While is was a quick 23 hour trip, it was well worth the time. It was especially nice to meet several students who drove down from Princeton for the talk. For more on the great research occurring at Penn I recommend visiting www.neuroethics.upenn.edu.
+ TrackBacks (0) | Category: Neurosociety
September 15, 2005
People reach their peak of alertness between 6pm and 7pm according to Circadian Technologies. From an evolutionary perspective, this time of day, early evening, was most likely spent securing the hearth for a safe night's sleep. Human alertness also rises at dawn or early morning. While a CMO magazine piece warns employers that trying to mess with this natural cycle won't get them very far, emerging neurotechnologies from companies like Cortex Pharmaceuticals are making are making headway on improving alertness and attention.
Located in Irvine, California, Cortex is a neuroscience company focused on novel drug therapies for neurological and psychiatric disorders. The company is pioneering a new class of proprietary pharmaceuticals called AMPAKINE compounds, which act to increase the strength of signals at connections between brain cells. The loss of these connections is thought to be responsible for memory and behavior problems in Alzheimer's disease. Many psychiatric diseases, including schizophrenia, occur as a result of imbalances in the brain's neurotransmitter system. These imbalances may be improved by using the AMPAKINE technology.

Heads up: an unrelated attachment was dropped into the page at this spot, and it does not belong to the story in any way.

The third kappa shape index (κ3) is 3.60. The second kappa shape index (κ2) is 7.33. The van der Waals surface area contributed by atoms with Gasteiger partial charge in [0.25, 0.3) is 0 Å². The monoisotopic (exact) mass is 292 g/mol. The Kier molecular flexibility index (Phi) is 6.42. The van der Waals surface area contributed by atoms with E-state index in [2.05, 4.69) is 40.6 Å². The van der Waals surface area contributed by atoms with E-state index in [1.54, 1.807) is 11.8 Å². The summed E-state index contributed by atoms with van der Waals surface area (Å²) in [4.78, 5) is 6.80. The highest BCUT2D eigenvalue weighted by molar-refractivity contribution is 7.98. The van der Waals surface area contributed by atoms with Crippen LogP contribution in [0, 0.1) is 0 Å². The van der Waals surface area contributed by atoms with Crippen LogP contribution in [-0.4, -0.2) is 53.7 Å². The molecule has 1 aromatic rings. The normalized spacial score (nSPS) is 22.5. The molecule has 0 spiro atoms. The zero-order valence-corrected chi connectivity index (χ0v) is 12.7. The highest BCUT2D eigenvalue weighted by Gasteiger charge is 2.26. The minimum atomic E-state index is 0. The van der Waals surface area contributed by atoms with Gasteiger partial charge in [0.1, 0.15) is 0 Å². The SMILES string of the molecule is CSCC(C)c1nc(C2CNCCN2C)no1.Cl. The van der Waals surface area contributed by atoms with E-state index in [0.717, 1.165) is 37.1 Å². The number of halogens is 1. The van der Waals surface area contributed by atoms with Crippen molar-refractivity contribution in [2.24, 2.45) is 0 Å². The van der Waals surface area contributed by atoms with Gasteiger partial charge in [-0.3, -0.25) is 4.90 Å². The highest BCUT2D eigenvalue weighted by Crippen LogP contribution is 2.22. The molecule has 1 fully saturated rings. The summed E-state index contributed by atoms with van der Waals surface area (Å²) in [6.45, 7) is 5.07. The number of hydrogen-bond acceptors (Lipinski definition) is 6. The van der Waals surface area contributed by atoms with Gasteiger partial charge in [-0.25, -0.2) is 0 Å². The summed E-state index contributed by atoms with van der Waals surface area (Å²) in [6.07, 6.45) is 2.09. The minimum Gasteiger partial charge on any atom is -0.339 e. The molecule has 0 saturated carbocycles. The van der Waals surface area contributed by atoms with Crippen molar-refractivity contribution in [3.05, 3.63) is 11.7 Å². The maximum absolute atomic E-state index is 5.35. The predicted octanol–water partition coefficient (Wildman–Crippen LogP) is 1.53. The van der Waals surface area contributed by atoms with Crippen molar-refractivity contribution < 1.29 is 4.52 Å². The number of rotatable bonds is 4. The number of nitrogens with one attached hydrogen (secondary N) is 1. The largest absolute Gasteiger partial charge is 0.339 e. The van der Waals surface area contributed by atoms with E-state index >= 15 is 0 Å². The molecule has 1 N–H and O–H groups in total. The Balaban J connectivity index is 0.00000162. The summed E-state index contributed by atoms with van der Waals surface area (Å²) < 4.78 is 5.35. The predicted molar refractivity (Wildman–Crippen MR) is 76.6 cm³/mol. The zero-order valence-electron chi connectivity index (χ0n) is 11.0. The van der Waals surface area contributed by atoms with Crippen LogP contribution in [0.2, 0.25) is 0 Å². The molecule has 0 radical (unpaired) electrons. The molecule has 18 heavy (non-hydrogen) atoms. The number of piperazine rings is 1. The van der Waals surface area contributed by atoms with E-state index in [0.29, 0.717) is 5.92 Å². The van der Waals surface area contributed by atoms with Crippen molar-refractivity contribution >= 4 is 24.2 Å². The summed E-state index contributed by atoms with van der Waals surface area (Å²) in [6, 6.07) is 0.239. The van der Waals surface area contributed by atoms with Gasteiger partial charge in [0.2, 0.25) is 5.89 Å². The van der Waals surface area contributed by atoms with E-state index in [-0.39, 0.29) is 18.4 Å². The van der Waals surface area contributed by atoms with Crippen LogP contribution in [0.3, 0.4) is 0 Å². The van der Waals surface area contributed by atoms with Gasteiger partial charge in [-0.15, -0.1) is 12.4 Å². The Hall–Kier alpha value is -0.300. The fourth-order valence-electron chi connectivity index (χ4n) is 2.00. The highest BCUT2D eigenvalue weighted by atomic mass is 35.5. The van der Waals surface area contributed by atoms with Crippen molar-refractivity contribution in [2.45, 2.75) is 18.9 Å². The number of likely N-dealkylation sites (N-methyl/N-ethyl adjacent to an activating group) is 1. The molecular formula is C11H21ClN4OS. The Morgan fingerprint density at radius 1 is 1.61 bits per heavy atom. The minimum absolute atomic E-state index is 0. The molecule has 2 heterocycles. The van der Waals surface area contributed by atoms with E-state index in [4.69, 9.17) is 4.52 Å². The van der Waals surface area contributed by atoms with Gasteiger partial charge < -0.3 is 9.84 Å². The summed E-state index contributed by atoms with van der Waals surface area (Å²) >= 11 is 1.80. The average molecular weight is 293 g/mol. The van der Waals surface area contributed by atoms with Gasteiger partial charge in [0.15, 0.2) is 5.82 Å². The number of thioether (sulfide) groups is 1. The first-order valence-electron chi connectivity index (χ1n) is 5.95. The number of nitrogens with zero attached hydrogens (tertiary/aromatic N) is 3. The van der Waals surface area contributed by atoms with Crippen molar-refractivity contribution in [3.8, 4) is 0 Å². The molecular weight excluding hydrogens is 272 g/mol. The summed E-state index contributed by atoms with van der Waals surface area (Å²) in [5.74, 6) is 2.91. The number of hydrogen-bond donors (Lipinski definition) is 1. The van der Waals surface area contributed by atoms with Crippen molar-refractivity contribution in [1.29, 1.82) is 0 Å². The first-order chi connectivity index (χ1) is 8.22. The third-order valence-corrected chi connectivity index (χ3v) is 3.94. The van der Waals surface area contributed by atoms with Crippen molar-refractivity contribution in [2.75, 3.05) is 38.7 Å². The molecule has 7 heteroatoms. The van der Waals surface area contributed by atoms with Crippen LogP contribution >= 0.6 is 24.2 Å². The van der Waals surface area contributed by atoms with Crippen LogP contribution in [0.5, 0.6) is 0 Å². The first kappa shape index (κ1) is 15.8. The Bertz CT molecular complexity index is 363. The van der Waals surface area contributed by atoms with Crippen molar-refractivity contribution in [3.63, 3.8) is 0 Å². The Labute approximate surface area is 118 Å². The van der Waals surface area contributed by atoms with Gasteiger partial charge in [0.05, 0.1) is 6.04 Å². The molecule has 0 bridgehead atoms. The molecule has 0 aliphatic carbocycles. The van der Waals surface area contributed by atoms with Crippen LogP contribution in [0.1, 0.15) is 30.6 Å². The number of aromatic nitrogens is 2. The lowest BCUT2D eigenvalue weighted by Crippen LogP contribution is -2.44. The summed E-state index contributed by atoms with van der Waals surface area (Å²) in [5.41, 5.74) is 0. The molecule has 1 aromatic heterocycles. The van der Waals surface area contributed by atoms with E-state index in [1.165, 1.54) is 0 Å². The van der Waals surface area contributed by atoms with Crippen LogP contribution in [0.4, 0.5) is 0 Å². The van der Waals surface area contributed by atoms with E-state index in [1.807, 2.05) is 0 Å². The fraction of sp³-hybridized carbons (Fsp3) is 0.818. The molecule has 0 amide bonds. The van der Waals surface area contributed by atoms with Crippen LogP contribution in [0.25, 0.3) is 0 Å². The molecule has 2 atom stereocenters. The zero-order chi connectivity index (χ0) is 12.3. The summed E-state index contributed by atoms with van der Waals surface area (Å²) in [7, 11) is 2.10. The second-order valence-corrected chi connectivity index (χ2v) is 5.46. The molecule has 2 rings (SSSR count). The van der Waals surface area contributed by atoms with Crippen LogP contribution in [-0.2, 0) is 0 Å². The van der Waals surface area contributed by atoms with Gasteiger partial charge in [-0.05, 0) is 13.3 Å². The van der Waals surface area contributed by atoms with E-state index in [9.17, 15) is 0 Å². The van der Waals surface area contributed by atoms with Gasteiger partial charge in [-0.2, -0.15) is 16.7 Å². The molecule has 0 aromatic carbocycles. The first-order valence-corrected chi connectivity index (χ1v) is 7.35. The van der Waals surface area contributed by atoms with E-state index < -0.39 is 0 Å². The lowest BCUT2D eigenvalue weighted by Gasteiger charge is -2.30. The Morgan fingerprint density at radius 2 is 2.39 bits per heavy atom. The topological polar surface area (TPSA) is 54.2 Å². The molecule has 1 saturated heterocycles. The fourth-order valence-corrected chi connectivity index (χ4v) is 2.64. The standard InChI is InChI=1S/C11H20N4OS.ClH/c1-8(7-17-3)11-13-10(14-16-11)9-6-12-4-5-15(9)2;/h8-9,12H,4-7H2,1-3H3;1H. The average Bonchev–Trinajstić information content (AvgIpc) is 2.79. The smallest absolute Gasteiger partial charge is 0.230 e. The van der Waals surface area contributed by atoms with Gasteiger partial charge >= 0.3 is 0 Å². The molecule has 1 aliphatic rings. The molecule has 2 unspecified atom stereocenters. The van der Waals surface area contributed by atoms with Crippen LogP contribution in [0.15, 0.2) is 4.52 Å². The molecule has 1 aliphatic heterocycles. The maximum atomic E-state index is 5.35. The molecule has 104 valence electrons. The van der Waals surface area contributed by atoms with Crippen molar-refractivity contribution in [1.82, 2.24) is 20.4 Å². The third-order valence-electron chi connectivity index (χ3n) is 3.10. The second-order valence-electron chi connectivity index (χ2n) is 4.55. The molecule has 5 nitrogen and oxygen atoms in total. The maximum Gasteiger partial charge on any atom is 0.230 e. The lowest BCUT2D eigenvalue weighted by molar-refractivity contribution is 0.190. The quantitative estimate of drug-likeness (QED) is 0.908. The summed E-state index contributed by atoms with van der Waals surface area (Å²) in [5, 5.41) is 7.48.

A recently completed clinical study with AMPAKINE compounds in patients with schizophrenia indicated improvement in a number of symptoms also common to patients with Attention Deficit Hyperactivity Disorder ("ADHD"'). The US Department of Defense is also studying the use of these compounds to improve alertness in air force pilots and infantry.
+ TrackBacks (0) | Category: Cogniceuticals
September 14, 2005
Cultural differences appear to exist between how Chinese and Americans perceive and remember visual stimuli. New research conducted by Richard Nisbett, a social psychologist and author of the Geography of Thought, has shown that Chinese and American students differ in the way they look at and remember a complex visual scene. Science summarized the experiment in the following way:
"Wearing headsets with a built-in eye movement tracker, 25 American and 27 Chinese graduate students were asked to observe 36 pictures -- each with an object against a realistic background. The Americans zoomed in on the foreground object earlier and for a longer time than did the Chinese who spent more time taking in the background and less time studying the object. The result, the Chinese tended to recall background more accurately, whereas Americans remember more about the central object."
This research could have interesting implications for how different neurotechnologies could impact cultures in unintended ways. But before we jump to any conclusions I'd like to see a larger study done that included young children to see how and when this behavior is emerges.
For those in the Philadelphia area, I'll be giving a talk on Monday at the University of Pennsylvania's Center for Cognitive Neuroscience at noon. Come discuss our emerging neurosociety with me and many others.
+ TrackBacks (0) | Category: Perception Shift
+ TrackBacks (0) | Category: Interviews/Press
September 8, 2005
What will they think of next? MIT's Technology Review reports on the following: